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Saturday, April 18, 2020

Interview with Author Rosemary Zibart

Interview with Author Rosemary Zibart

 Beatrice On Her Own (Far and Away) by [Odessa Sawyer, Rosemary Zibart]
1. What really inspired you to write your book, to force you from taking an idea or experience and conveying it into a book?
I always intended  my book True Brit about an English girl who comes to the US to escape war-torn Britain to be a series that would cover the entire war years and only end when she returns to England. So it was a matter of figuring out what happened next after her arrival and the culture shock of her adjustment from being an upper-class Brit to the rough and ready, multi-cultural, small town Santa Fe of that period. I was attracted to the topic of the Japanese Internment Camp because it continued Beatrice's personal journey of opening up to new cultures. Plus, it’s an important piece of Santa Fe history that’s not well known.

2. What is it about and whom do you believe is your targeted reader?
Beatrice on Her Own
is about a young girl from a very privileged background who becomes more independent, more compassionate, more bold, and more autonomous. When I was writing it, I could really feel that Beatrice was a much more empowered heroine than the Beatrice in the first book. I’m writing for a generation of boys and girls with the hope that they’ll choose to take action in the world they live in — already many young people today are getting involved in social action and environmental action — and I hope that continues.

3. What do you hope will be the everlasting thoughts for readers who finish your book? What should remain with them long after putting it down?
The word prejudice means: "a preconceived opinion that is not based on reason or actual experience.” In this book, I try to show how Beatrice’s thinking on the subject of the Japanese Internment Camp changes as she strives to learn more on her own.  I hope readers understand how important it is for all of us to think for ourselves. How important it is to think period and not merely accept information that’s dished out to us daily.

4. What advice or words of wisdom do you have for fellow writers?
You’re always growing as a writer. And this should be as important a goal as any acclaim or success you receive — trying to improve your own work. As I’ve said, Beatrice is much more empowered in this book than in my first book. She is a much less passive character. And I also felt much more empowered as a writer — and that’s a very good thing.

5. What trends in the book world do you see and where do you think the book publishing industry is heading?
I don’t have a clue. Except there will be more tie-ins between books, television series, You Tube and movies. They all impact one another.

6. What great challenges did you have in writing your book?
It was a great challenge to balance indignation with the injustice of the Japanese Internment Camp with the very legitimate anger towards the Japanese experienced by local New Mexicans whose sons and grandsons were being attacked and later very cruelly imprisoned by Japanese in the Philippines. I can understand and sympathize with both sets of feelings and I needed to portray that fairly.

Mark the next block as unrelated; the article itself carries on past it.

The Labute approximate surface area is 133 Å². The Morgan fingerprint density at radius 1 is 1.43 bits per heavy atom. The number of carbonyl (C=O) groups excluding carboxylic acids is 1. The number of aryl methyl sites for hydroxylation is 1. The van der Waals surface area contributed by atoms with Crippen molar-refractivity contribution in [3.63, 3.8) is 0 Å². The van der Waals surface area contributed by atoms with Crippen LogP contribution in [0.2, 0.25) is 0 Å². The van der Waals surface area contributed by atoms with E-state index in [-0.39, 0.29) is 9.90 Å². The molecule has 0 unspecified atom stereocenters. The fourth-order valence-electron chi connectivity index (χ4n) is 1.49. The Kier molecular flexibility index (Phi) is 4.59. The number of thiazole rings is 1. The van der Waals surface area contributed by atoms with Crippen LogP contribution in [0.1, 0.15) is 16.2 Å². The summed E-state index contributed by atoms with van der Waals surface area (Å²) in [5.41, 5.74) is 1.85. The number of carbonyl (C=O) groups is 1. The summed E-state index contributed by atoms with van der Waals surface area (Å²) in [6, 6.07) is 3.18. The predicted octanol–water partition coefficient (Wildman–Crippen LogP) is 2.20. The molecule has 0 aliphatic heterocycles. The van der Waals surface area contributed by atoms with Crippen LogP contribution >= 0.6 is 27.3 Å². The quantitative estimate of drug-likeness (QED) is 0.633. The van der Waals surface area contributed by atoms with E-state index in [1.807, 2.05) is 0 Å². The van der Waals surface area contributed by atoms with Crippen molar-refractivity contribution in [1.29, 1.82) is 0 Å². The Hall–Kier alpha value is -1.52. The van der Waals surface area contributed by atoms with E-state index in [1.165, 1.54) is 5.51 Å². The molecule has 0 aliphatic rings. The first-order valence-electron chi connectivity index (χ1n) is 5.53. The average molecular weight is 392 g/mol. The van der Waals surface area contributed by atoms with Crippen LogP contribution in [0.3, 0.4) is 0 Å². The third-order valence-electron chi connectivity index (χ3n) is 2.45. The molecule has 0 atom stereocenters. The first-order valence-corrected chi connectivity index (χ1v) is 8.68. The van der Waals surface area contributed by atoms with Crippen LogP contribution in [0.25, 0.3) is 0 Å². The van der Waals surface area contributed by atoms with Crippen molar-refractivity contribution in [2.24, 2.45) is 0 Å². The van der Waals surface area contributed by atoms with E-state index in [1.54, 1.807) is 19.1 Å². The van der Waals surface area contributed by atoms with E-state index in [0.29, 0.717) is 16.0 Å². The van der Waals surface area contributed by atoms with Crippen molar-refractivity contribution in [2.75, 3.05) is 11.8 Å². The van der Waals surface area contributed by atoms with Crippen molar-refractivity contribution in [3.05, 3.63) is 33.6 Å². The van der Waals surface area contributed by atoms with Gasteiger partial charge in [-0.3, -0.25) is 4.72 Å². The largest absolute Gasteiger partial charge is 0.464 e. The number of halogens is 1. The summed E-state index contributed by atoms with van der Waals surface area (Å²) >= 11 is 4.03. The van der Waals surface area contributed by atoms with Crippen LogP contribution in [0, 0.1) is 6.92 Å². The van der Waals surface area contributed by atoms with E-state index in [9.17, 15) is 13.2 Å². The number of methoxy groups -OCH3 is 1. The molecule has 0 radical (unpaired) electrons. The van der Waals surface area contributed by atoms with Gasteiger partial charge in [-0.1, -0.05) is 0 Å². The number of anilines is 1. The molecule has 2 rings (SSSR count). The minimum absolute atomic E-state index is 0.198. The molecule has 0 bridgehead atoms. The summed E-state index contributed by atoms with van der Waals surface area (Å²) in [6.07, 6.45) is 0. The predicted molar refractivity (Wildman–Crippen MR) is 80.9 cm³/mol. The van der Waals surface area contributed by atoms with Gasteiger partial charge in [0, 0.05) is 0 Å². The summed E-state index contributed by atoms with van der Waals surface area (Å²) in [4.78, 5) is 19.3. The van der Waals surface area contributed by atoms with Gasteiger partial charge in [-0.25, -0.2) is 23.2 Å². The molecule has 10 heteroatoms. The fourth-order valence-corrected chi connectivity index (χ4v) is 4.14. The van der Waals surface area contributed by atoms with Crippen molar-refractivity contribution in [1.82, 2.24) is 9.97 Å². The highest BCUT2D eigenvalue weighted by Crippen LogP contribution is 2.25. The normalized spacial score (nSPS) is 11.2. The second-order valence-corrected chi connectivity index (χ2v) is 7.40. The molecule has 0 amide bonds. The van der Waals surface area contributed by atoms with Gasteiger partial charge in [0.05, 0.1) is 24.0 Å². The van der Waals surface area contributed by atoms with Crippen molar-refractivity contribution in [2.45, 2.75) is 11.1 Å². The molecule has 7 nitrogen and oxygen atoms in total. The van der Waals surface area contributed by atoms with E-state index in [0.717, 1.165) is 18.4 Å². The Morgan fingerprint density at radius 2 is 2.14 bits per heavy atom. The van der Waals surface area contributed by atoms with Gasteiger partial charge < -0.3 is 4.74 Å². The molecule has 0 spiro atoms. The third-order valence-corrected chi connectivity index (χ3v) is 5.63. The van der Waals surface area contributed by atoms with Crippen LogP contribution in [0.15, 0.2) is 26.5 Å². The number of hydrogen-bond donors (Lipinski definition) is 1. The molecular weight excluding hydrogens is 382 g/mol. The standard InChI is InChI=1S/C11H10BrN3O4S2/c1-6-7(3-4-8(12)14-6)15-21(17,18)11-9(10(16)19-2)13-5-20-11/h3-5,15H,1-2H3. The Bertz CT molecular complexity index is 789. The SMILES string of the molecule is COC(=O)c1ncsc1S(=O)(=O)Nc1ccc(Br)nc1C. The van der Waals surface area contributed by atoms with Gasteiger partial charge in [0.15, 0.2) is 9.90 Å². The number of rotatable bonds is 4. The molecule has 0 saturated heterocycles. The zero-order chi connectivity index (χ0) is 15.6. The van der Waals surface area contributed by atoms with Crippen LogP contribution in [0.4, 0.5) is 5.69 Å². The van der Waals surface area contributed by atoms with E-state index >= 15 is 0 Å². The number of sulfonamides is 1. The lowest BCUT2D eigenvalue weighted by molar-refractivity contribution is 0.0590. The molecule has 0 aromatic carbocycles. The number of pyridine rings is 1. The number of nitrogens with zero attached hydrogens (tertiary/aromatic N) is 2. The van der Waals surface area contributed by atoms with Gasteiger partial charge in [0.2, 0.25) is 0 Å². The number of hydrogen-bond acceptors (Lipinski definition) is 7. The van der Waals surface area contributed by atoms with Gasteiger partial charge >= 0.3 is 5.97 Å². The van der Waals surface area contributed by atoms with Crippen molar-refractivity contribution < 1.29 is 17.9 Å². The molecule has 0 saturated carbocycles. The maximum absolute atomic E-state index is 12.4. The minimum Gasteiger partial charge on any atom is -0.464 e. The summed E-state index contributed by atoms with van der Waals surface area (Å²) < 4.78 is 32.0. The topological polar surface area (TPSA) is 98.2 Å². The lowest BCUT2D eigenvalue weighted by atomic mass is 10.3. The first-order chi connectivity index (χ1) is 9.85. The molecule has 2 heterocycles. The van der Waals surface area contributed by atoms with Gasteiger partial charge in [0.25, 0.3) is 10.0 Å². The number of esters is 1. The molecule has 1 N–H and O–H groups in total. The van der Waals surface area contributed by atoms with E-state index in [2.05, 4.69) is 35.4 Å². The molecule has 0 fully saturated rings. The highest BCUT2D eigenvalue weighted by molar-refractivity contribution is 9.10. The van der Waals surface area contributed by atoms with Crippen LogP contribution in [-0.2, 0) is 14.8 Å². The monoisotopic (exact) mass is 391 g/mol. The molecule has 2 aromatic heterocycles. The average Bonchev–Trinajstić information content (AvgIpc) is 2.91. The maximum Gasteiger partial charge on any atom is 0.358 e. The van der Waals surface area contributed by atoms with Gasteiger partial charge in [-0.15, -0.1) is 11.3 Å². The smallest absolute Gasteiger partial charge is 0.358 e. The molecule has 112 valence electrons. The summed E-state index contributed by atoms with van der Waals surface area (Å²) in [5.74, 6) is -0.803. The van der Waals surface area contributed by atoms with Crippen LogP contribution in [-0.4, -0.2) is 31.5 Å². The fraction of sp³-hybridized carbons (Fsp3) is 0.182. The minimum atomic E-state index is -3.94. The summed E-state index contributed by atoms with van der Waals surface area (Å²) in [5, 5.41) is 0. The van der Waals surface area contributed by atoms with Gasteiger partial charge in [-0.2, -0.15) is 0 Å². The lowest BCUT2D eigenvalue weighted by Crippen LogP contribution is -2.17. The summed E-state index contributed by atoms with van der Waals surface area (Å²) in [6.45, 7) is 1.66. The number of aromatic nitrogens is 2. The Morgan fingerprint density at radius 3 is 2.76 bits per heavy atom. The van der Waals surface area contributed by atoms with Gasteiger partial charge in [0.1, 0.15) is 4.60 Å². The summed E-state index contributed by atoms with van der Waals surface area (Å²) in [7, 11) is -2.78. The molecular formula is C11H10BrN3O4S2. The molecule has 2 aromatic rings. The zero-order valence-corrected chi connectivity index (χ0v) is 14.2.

7. If people can only buy one book this month, why should it be yours? Beatrice on Her Own is both a very entertaining story with lots of humor; it's a way to learn about an important chunk of history and it’s a story that’s totally relevant today with all the animosity being expressed towards refugees on the border. How can the United States behave decently, fairly, compassionately towards minorities who come to this country seeking freedom and economic security? Beatrice on Her Own addresses this on-going and very crucial issue in a very readable way.  


About The Author: Rosemary is a former journalist who now writes in almost every genre including picture books, articles, screenplays, plays and middle grade novels. Her plays have been presented at festivals in London, New York, Denver, Seattle and Albuquerque. Based on true accounts of child refugees, True Brit is about an upper-crust English girl who flees war-torn London for sunny Santa Fe. It won a New Mexico Book Award for Historic Fiction, a Mom’s Choice Award and a Silver Nautilus Award for books which inspire readers to imagine a better future. She recently adapted the book into a screenplay that won 2nd place in the StoryPros Annual Screenwriting Competition, Family Division. Her newest book, Beatrice on Her Own, is a stand-alone and a sequel to True Brit. Another award-winning middle-grade novel, Forced Journey, also based on true accounts, tells the story of 12-year-old Werner Berlinger who fled Nazi-dominated Europe for the streets of New York City. Rosemary lives in Santa Fe, New Mexico.



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Brian Feinblum’s insightful views, provocative opinions, and interesting ideas expressed in this terrific blog are his alone and not that of his employer or anyone else. You can – and should -- follow him on Twitter @theprexpert and email him at brianfeinblum@gmail.com. He feels much more important when discussed in the third-person. This is copyrighted by BookMarketingBuzzBlog ©2020. Born and raised in Brooklyn, he now resides in Westchester. His writings are often featured in The Writer and IBPA’s Independent.  This was named one of the best book marketing blogs by Book Baby http://blog.bookbaby.com/2013/09/the-best-book-marketing-blogs and recognized by Feedspot in 2018 as one of the top book marketing blogs. Also named by WinningWriters.com as a "best resource.” He recently hosted a panel on book publicity for Book Expo America.


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